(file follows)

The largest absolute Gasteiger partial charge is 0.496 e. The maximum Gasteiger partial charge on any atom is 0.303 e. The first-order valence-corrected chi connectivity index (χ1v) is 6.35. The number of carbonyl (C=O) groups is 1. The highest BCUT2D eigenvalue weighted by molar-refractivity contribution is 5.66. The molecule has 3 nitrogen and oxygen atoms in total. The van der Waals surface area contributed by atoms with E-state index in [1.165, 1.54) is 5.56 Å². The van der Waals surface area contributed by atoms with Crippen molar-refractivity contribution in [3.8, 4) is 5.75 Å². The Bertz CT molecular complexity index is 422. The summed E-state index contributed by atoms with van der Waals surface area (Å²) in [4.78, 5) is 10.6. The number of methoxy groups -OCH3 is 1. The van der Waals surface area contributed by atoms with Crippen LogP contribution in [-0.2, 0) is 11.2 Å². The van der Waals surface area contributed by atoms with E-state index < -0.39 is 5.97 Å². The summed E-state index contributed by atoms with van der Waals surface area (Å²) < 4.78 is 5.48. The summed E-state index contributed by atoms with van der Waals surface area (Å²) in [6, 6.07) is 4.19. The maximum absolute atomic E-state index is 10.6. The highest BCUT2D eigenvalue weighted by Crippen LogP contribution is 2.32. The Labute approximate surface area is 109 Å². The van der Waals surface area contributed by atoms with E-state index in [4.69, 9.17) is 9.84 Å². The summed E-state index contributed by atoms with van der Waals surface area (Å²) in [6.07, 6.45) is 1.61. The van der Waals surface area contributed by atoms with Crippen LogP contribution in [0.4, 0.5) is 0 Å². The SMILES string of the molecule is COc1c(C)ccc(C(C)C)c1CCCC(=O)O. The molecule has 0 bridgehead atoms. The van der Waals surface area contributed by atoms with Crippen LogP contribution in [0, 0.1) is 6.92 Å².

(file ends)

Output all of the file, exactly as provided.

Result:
The largest absolute Gasteiger partial charge is 0.496 e. The maximum Gasteiger partial charge on any atom is 0.303 e. The first-order valence-corrected chi connectivity index (χ1v) is 6.35. The number of carbonyl (C=O) groups is 1. The highest BCUT2D eigenvalue weighted by molar-refractivity contribution is 5.66. The molecule has 3 nitrogen and oxygen atoms in total. The van der Waals surface area contributed by atoms with E-state index in [1.165, 1.54) is 5.56 Å². The van der Waals surface area contributed by atoms with Crippen molar-refractivity contribution in [3.8, 4) is 5.75 Å². The Bertz CT molecular complexity index is 422. The summed E-state index contributed by atoms with van der Waals surface area (Å²) in [4.78, 5) is 10.6. The number of methoxy groups -OCH3 is 1. The van der Waals surface area contributed by atoms with Crippen LogP contribution in [-0.2, 0) is 11.2 Å². The van der Waals surface area contributed by atoms with E-state index < -0.39 is 5.97 Å². The summed E-state index contributed by atoms with van der Waals surface area (Å²) < 4.78 is 5.48. The summed E-state index contributed by atoms with van der Waals surface area (Å²) in [6, 6.07) is 4.19. The maximum absolute atomic E-state index is 10.6. The highest BCUT2D eigenvalue weighted by Crippen LogP contribution is 2.32. The Labute approximate surface area is 109 Å². The van der Waals surface area contributed by atoms with E-state index in [4.69, 9.17) is 9.84 Å². The summed E-state index contributed by atoms with van der Waals surface area (Å²) in [6.07, 6.45) is 1.61. The van der Waals surface area contributed by atoms with Crippen LogP contribution in [0.4, 0.5) is 0 Å². The SMILES string of the molecule is COc1c(C)ccc(C(C)C)c1CCCC(=O)O. The molecule has 0 bridgehead atoms. The van der Waals surface area contributed by atoms with Crippen LogP contribution in [0, 0.1) is 6.92 Å².